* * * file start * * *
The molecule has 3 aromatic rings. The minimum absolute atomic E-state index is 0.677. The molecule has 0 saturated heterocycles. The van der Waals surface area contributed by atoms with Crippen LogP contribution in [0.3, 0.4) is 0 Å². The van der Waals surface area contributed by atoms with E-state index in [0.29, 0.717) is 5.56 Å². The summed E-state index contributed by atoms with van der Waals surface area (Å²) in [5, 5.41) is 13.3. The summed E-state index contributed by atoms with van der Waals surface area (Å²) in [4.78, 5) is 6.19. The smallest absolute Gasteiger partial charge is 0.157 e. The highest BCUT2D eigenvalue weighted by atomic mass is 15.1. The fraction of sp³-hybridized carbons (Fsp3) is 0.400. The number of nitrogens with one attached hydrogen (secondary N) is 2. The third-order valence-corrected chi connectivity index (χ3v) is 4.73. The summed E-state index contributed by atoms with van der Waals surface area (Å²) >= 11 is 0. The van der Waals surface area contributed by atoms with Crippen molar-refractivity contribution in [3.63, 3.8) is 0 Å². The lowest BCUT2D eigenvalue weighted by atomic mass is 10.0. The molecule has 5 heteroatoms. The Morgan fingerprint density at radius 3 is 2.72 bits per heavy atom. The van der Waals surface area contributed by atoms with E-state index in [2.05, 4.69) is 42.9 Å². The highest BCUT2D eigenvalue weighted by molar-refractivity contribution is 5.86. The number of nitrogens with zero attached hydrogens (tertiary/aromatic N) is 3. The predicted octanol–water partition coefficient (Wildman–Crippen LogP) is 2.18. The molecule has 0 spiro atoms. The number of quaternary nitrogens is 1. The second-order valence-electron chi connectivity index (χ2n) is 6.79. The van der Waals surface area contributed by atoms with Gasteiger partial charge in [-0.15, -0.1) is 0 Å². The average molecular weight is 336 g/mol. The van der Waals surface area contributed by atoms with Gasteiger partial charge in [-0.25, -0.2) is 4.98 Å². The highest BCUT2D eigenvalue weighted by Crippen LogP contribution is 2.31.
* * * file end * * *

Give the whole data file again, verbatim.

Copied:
The molecule has 3 aromatic rings. The minimum absolute atomic E-state index is 0.677. The molecule has 0 saturated heterocycles. The van der Waals surface area contributed by atoms with Crippen LogP contribution in [0.3, 0.4) is 0 Å². The van der Waals surface area contributed by atoms with E-state index in [0.29, 0.717) is 5.56 Å². The summed E-state index contributed by atoms with van der Waals surface area (Å²) in [5, 5.41) is 13.3. The summed E-state index contributed by atoms with van der Waals surface area (Å²) in [4.78, 5) is 6.19. The smallest absolute Gasteiger partial charge is 0.157 e. The highest BCUT2D eigenvalue weighted by atomic mass is 15.1. The fraction of sp³-hybridized carbons (Fsp3) is 0.400. The number of nitrogens with one attached hydrogen (secondary N) is 2. The third-order valence-corrected chi connectivity index (χ3v) is 4.73. The summed E-state index contributed by atoms with van der Waals surface area (Å²) >= 11 is 0. The van der Waals surface area contributed by atoms with Crippen molar-refractivity contribution in [3.63, 3.8) is 0 Å². The lowest BCUT2D eigenvalue weighted by atomic mass is 10.0. The molecule has 5 heteroatoms. The Morgan fingerprint density at radius 3 is 2.72 bits per heavy atom. The van der Waals surface area contributed by atoms with E-state index in [2.05, 4.69) is 42.9 Å². The highest BCUT2D eigenvalue weighted by molar-refractivity contribution is 5.86. The number of nitrogens with zero attached hydrogens (tertiary/aromatic N) is 3. The predicted octanol–water partition coefficient (Wildman–Crippen LogP) is 2.18. The molecule has 0 spiro atoms. The number of quaternary nitrogens is 1. The second-order valence-electron chi connectivity index (χ2n) is 6.79. The van der Waals surface area contributed by atoms with Gasteiger partial charge in [-0.15, -0.1) is 0 Å². The average molecular weight is 336 g/mol. The van der Waals surface area contributed by atoms with Gasteiger partial charge in [-0.25, -0.2) is 4.98 Å². The highest BCUT2D eigenvalue weighted by Crippen LogP contribution is 2.31.